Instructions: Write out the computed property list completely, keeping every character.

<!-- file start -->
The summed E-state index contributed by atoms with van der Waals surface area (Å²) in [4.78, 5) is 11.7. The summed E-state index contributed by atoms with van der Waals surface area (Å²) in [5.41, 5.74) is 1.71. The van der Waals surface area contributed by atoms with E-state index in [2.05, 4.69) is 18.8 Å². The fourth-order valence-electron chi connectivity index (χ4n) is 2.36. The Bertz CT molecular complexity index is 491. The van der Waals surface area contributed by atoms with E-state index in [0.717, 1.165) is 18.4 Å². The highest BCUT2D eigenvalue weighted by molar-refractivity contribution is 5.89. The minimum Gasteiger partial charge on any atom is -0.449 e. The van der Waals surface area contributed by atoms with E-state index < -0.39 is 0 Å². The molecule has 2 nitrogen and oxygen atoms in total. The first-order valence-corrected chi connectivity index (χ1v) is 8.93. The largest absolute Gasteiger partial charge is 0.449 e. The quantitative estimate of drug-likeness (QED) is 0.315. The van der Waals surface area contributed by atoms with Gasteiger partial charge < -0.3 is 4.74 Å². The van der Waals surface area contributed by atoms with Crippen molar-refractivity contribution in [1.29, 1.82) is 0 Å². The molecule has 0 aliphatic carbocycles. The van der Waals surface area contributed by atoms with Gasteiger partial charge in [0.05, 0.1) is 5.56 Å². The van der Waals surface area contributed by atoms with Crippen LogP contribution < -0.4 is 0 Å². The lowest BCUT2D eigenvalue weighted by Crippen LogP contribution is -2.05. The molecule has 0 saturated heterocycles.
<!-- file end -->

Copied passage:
The summed E-state index contributed by atoms with van der Waals surface area (Å²) in [4.78, 5) is 11.7. The summed E-state index contributed by atoms with van der Waals surface area (Å²) in [5.41, 5.74) is 1.71. The van der Waals surface area contributed by atoms with E-state index in [2.05, 4.69) is 18.8 Å². The fourth-order valence-electron chi connectivity index (χ4n) is 2.36. The Bertz CT molecular complexity index is 491. The van der Waals surface area contributed by atoms with E-state index in [0.717, 1.165) is 18.4 Å². The highest BCUT2D eigenvalue weighted by molar-refractivity contribution is 5.89. The minimum Gasteiger partial charge on any atom is -0.449 e. The van der Waals surface area contributed by atoms with E-state index < -0.39 is 0 Å². The molecule has 2 nitrogen and oxygen atoms in total. The first-order valence-corrected chi connectivity index (χ1v) is 8.93. The largest absolute Gasteiger partial charge is 0.449 e. The quantitative estimate of drug-likeness (QED) is 0.315. The van der Waals surface area contributed by atoms with Gasteiger partial charge < -0.3 is 4.74 Å². The van der Waals surface area contributed by atoms with Crippen molar-refractivity contribution in [1.29, 1.82) is 0 Å². The molecule has 0 aliphatic carbocycles. The van der Waals surface area contributed by atoms with Gasteiger partial charge in [0.05, 0.1) is 5.56 Å². The van der Waals surface area contributed by atoms with Crippen LogP contribution < -0.4 is 0 Å². The lowest BCUT2D eigenvalue weighted by Crippen LogP contribution is -2.05. The molecule has 0 saturated heterocycles.